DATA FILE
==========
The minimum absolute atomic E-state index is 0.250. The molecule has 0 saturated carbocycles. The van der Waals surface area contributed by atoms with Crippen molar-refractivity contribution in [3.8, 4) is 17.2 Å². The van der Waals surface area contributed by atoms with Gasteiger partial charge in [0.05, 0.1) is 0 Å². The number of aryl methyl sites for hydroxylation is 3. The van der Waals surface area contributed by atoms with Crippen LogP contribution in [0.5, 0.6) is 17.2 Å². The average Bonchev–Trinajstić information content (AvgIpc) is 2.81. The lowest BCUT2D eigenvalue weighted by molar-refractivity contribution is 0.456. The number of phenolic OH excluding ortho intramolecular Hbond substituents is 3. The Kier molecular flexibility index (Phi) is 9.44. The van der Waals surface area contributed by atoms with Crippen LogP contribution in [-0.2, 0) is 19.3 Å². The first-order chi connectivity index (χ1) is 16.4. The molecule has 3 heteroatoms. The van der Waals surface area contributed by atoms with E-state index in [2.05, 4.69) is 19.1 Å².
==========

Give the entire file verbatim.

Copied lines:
The minimum absolute atomic E-state index is 0.250. The molecule has 0 saturated carbocycles. The van der Waals surface area contributed by atoms with Crippen molar-refractivity contribution in [3.8, 4) is 17.2 Å². The van der Waals surface area contributed by atoms with Gasteiger partial charge in [0.05, 0.1) is 0 Å². The number of aryl methyl sites for hydroxylation is 3. The van der Waals surface area contributed by atoms with Crippen LogP contribution in [0.5, 0.6) is 17.2 Å². The average Bonchev–Trinajstić information content (AvgIpc) is 2.81. The lowest BCUT2D eigenvalue weighted by molar-refractivity contribution is 0.456. The number of phenolic OH excluding ortho intramolecular Hbond substituents is 3. The Kier molecular flexibility index (Phi) is 9.44. The van der Waals surface area contributed by atoms with Crippen LogP contribution in [-0.2, 0) is 19.3 Å². The first-order chi connectivity index (χ1) is 16.4. The molecule has 3 heteroatoms. The van der Waals surface area contributed by atoms with E-state index in [2.05, 4.69) is 19.1 Å².